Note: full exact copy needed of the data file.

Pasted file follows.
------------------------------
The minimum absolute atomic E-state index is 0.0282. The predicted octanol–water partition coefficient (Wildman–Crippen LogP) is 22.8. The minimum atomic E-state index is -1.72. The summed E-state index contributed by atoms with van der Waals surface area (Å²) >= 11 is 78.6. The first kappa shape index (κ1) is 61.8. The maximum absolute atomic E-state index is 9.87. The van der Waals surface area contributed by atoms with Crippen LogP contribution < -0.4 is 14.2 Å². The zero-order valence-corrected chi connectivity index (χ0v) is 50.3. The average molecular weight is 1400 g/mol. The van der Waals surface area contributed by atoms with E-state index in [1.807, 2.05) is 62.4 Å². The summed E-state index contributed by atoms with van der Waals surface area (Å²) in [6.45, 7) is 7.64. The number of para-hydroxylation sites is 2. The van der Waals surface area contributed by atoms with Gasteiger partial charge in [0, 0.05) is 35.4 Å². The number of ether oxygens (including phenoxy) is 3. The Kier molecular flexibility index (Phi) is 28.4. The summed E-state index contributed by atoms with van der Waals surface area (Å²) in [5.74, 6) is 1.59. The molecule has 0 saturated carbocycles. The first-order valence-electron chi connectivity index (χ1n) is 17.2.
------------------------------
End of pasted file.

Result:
The minimum absolute atomic E-state index is 0.0282. The predicted octanol–water partition coefficient (Wildman–Crippen LogP) is 22.8. The minimum atomic E-state index is -1.72. The summed E-state index contributed by atoms with van der Waals surface area (Å²) >= 11 is 78.6. The first kappa shape index (κ1) is 61.8. The maximum absolute atomic E-state index is 9.87. The van der Waals surface area contributed by atoms with Crippen LogP contribution < -0.4 is 14.2 Å². The zero-order valence-corrected chi connectivity index (χ0v) is 50.3. The average molecular weight is 1400 g/mol. The van der Waals surface area contributed by atoms with E-state index in [1.807, 2.05) is 62.4 Å². The summed E-state index contributed by atoms with van der Waals surface area (Å²) in [6.45, 7) is 7.64. The number of para-hydroxylation sites is 2. The van der Waals surface area contributed by atoms with Gasteiger partial charge in [0, 0.05) is 35.4 Å². The number of ether oxygens (including phenoxy) is 3. The Kier molecular flexibility index (Phi) is 28.4. The summed E-state index contributed by atoms with van der Waals surface area (Å²) in [5.74, 6) is 1.59. The molecule has 0 saturated carbocycles. The first-order valence-electron chi connectivity index (χ1n) is 17.2.